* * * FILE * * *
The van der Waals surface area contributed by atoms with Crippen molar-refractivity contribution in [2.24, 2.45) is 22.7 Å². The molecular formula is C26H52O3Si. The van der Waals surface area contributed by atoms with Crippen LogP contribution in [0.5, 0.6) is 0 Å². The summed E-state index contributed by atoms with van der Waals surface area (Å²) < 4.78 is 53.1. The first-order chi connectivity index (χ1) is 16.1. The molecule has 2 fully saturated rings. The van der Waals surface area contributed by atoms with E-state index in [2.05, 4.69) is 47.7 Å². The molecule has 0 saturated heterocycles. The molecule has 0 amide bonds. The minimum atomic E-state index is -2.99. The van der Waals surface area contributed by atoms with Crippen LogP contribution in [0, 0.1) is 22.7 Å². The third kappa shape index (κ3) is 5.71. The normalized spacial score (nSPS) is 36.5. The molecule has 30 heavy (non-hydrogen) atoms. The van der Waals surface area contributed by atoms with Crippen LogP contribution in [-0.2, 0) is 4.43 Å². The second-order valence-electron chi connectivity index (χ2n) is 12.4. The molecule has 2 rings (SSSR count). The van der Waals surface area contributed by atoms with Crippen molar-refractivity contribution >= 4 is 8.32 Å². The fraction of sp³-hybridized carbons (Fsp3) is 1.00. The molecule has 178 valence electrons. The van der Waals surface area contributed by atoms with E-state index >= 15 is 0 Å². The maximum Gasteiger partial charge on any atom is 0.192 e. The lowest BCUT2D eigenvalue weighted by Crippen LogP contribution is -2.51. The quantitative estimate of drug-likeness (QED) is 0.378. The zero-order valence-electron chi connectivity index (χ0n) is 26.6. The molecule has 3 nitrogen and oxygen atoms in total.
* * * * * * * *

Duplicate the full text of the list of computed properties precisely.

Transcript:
The van der Waals surface area contributed by atoms with Crippen molar-refractivity contribution in [2.24, 2.45) is 22.7 Å². The molecular formula is C26H52O3Si. The van der Waals surface area contributed by atoms with Crippen LogP contribution in [0.5, 0.6) is 0 Å². The summed E-state index contributed by atoms with van der Waals surface area (Å²) < 4.78 is 53.1. The first-order chi connectivity index (χ1) is 16.1. The molecule has 2 fully saturated rings. The van der Waals surface area contributed by atoms with E-state index in [2.05, 4.69) is 47.7 Å². The molecule has 0 saturated heterocycles. The molecule has 0 amide bonds. The minimum atomic E-state index is -2.99. The van der Waals surface area contributed by atoms with Crippen LogP contribution in [0, 0.1) is 22.7 Å². The third kappa shape index (κ3) is 5.71. The normalized spacial score (nSPS) is 36.5. The molecule has 30 heavy (non-hydrogen) atoms. The van der Waals surface area contributed by atoms with Crippen LogP contribution in [-0.2, 0) is 4.43 Å². The second-order valence-electron chi connectivity index (χ2n) is 12.4. The molecule has 2 rings (SSSR count). The van der Waals surface area contributed by atoms with Crippen molar-refractivity contribution >= 4 is 8.32 Å². The fraction of sp³-hybridized carbons (Fsp3) is 1.00. The molecule has 178 valence electrons. The van der Waals surface area contributed by atoms with E-state index >= 15 is 0 Å². The maximum Gasteiger partial charge on any atom is 0.192 e. The lowest BCUT2D eigenvalue weighted by Crippen LogP contribution is -2.51. The quantitative estimate of drug-likeness (QED) is 0.378. The zero-order valence-electron chi connectivity index (χ0n) is 26.6. The molecule has 3 nitrogen and oxygen atoms in total.